Wrong Kind of Green
February 7, 2016
by Jay Taber
“We’ve been talking in a broader way about the future of consumer activism, of organizing people not as citizens but as consumers.” — Jeremy Heimans, Purpose, 2011
“Tesla’s Model S is powering our US-based Save Our Swirled Tour, aimed at bringing climate action – and free ice cream! – to people’s doors all across the country in partnership with Avaaz.” — Ben & Jerry’s Website, May 27, 2015
Bottom Illustration: “To Change Everything, We Need Everyone” illustration. Source: Ben & Jerry’s website.
Ben & Jerry’s (Unilever) is in partnership with United Nations, 350.org, Avaaz and BICEP (a coalition of more than 20 leading consumer brand corporations created by divestment campaign partner Ceres). Campaigns include Save Our Swirled campaign and the recent Pathway to Paris campaign. Ben & Jerry’s is also a client of the Avaaz sister organization, Purpose Inc. – the for-profit marketing firm.
Pathways to Spectacle
“Purpose also has roots in Avaaz.org a global movement boasting 25 million subscribers worldwide, which Jeremy co-founded. We work with partners with a social mission, ranging from the ACLU to Ben & Jerry’s, to inspire mass participation and build movements for social change.” — Forging Ahead with the Food Revolution, September 26, 2013
The cult of consumerism, through which 350, Avaaz and Purpose adherents identify with their brand, is similar to religion, in that becoming a follower is an act of faith. By unquestioningly accepting the propaganda as truth, they form beliefs that comprise the doctrine supporting this ideology of false hope.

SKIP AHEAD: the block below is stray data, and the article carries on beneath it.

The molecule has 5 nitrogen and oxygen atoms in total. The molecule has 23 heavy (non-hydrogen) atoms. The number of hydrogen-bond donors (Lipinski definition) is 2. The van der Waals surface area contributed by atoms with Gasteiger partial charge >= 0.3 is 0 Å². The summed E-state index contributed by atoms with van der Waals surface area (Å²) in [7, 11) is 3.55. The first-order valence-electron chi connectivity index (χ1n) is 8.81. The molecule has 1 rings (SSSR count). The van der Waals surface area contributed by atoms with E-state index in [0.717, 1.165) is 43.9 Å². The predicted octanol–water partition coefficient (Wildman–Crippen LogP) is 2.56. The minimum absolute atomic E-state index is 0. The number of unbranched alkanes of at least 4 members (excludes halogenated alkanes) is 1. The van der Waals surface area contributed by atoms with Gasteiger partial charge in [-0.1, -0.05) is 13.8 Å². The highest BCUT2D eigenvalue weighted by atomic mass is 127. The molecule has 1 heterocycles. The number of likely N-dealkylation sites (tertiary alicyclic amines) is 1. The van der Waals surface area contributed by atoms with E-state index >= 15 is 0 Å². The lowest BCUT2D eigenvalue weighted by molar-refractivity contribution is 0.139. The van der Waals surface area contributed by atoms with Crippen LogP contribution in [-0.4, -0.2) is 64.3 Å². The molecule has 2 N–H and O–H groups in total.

It is not unlike hierarchical religion, in that it is patronizing of the believers, who desire to remain infantile in their psychological and financial dependencies. Political illiteracy reinforces this relationship.
It is unhealthy, to say the least.”
“As the lead developer, you will be joining a startup team of hyper-committed food-interested people evangelizing a better food system through an exceptionally beautiful user experience.” — Purpose job posting for a Lead Developer for “The Food Movement” – a Purpose Start-up/ Incubation
Social engineering in the digital age is amazingly simple for those who have the money and media at their disposal. Wall Street’s Mad Men can easily herd millions of progressives via social media to support catastrophic environmental policy, war, and crimes against humanity. Sold as conservation, “humanitarian intervention”, or development, globalization can then be marketed as a progressive choice, albeit leading to totalitarian corporate control of all life.
The driving force behind privatization through social engineering is the non-profit industrial complex, funded by Wall Street derivatives, and disbursed through tax-exempt foundation grants. Hundreds of millions have been invested by these foundations in the last decade to convince progressives that war is peace, conformity is unity, and capitulation is revolution.
Slogans like “350”, “New Economy”, and “Sustainable Capitalism” are promoted by Mad Men via foundation-funded front groups, and echoed by media, thus generating enough noise to overwhelm critical judgement. Symbols that appeal to progressives’ emotional vulnerabilities, like rising sun logos used to symbolize hope and change, are recycled to mean “This Changes Everything”, thus creating the impression that neoliberal reform is socialist revolution.
Coming soon: YouTopia: A Documentary About Social Engineering in the Digital Age
[Jay Thomas Taber is an associate scholar of the Center for World Indigenous Studies, a correspondent to Forum for Global Exchange, and a contributing editor of Fourth World Journal. Since 1994, he has served as communications director at Public Good Project, a volunteer network of researchers, analysts and journalists engaged in defending democracy. As a consultant, he has assisted indigenous peoples in the European Court of Human Rights and at the United Nations. Email: tbarj [at] yahoo.com Website:www.jaytaber.com]